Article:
The dog park resolution was introduced and seconded; it will be voted on at the Council's regular meeting on August 20.
|Photo: CN Traveller|
Garriga also questioned how community input would be solicited, claiming that in the DRI process "residents downtown thought they had no voice." Alderman Eileen Halloran (Fifth Ward) suggested the study might "put some facts around" what is happening in Hudson, which would satisfy some of her constituents.
When the audience was invited to comment, Peter Frank expressed the opinion that the community process proposed was not broad enough, referring to the DRI community engagement process as a "travesty." He also expressed concern that Hudson be understood as "cool and interesting, not mediocre."
Tambra Dillon, executive director of Hudson Hall, who is a member of the Tourism Board, explained that the board was only requesting funding for the first phase of the study, which is about $27,000. She asserted that the board had carefully considered "how we can spend a fairly limited amount of money and have the greatest benefit."
Former Second Ward supervisor Ed Cross warned, "We're at the point where we're going to be shipping people out. . . . Tourism should not take the place of families and children." Nick Zachos commented, "All the community involvement is going to lead to is branding and marketing," and went on to complain, "$75,000 is twice what we put into our largest park"--our largest park being Oakdale, where the Youth Department holds its summer camp program.
Kurt Trumble, who alleged that "stores are closing around us," called the tourist economy "the most fickle" and cautioned, "We have to be careful with the money we're spending." Chris McManus suggested that, with "so many people in Hudson who are marketing people," the City should "tap into local talent."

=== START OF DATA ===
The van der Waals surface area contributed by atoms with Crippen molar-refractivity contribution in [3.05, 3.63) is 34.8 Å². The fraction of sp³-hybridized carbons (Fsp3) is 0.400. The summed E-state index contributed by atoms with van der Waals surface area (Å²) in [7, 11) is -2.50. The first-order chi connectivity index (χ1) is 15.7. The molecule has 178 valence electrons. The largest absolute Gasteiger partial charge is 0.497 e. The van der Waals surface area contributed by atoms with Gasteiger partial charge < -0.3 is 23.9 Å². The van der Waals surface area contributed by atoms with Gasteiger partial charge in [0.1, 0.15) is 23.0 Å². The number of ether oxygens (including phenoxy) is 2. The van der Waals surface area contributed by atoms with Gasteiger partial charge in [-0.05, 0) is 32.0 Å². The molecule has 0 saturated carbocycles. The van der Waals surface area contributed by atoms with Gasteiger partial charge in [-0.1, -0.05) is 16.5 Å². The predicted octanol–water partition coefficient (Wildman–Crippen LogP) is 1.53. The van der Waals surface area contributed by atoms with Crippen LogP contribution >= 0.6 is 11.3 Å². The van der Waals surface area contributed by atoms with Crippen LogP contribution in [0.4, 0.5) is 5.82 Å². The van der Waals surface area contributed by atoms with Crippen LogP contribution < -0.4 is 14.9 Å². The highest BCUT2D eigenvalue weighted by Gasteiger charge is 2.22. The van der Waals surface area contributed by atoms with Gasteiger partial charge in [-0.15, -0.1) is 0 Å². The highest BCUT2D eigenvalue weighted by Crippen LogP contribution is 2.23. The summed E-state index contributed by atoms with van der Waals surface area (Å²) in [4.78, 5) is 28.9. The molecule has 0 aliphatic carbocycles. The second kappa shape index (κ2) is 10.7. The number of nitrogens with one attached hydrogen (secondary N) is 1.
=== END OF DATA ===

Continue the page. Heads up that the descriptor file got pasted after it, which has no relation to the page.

Garriga suggested that the resolution should be "sent back to committee," although it wasn't clear which committee she had in mind. Halloran reminded everyone that the funds came from the lodging tax, and there were constraints on how the money could be spent. She was making reference to the law that created the lodging tax, which also created the Tourism Board, gave it a budget, and empowered it "to take all reasonable steps it determines desirable, necessary and proper to market the City of Hudson as a destination for overnight and daytrip visitors."
In the end, it was decided that introducing the resolution would be postponed until the Council's next meeting on August 20.
Dan Udell's video of the meeting is now available on YouTube and can be viewed by clicking here.
COPYRIGHT 2019 CAROLE OSTERINK